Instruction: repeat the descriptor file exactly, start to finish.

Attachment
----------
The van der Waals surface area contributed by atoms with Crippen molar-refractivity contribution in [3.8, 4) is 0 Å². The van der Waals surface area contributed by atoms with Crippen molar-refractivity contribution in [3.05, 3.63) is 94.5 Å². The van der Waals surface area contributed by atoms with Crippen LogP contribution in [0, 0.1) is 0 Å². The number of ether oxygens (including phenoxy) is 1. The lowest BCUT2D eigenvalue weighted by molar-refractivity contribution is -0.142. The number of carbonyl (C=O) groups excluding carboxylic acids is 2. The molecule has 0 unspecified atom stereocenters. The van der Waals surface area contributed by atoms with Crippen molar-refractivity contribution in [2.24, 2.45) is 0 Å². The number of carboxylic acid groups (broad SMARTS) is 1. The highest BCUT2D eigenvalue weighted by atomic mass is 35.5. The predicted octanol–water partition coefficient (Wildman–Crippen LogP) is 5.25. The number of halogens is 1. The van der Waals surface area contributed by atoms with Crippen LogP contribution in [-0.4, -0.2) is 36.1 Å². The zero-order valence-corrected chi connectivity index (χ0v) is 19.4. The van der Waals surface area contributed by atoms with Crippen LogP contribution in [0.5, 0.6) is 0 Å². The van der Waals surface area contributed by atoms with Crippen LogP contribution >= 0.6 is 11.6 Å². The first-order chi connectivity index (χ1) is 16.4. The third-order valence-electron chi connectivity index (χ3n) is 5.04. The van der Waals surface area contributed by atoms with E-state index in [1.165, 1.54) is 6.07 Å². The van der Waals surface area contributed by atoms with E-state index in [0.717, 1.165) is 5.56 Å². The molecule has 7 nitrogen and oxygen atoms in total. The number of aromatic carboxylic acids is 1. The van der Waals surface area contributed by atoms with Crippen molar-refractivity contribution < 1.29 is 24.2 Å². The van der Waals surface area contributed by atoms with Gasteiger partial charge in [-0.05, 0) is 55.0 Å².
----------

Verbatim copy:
The van der Waals surface area contributed by atoms with Crippen molar-refractivity contribution in [3.8, 4) is 0 Å². The van der Waals surface area contributed by atoms with Crippen molar-refractivity contribution in [3.05, 3.63) is 94.5 Å². The van der Waals surface area contributed by atoms with Crippen LogP contribution in [0, 0.1) is 0 Å². The number of ether oxygens (including phenoxy) is 1. The lowest BCUT2D eigenvalue weighted by molar-refractivity contribution is -0.142. The number of carbonyl (C=O) groups excluding carboxylic acids is 2. The molecule has 0 unspecified atom stereocenters. The van der Waals surface area contributed by atoms with Crippen molar-refractivity contribution in [2.24, 2.45) is 0 Å². The number of carboxylic acid groups (broad SMARTS) is 1. The highest BCUT2D eigenvalue weighted by atomic mass is 35.5. The predicted octanol–water partition coefficient (Wildman–Crippen LogP) is 5.25. The number of halogens is 1. The van der Waals surface area contributed by atoms with Crippen LogP contribution in [-0.4, -0.2) is 36.1 Å². The zero-order valence-corrected chi connectivity index (χ0v) is 19.4. The van der Waals surface area contributed by atoms with Crippen LogP contribution in [0.5, 0.6) is 0 Å². The van der Waals surface area contributed by atoms with Crippen LogP contribution >= 0.6 is 11.6 Å². The first-order chi connectivity index (χ1) is 16.4. The third-order valence-electron chi connectivity index (χ3n) is 5.04. The van der Waals surface area contributed by atoms with E-state index in [1.165, 1.54) is 6.07 Å². The van der Waals surface area contributed by atoms with E-state index in [0.717, 1.165) is 5.56 Å². The molecule has 7 nitrogen and oxygen atoms in total. The number of aromatic carboxylic acids is 1. The van der Waals surface area contributed by atoms with Crippen molar-refractivity contribution < 1.29 is 24.2 Å². The van der Waals surface area contributed by atoms with Gasteiger partial charge in [-0.05, 0) is 55.0 Å².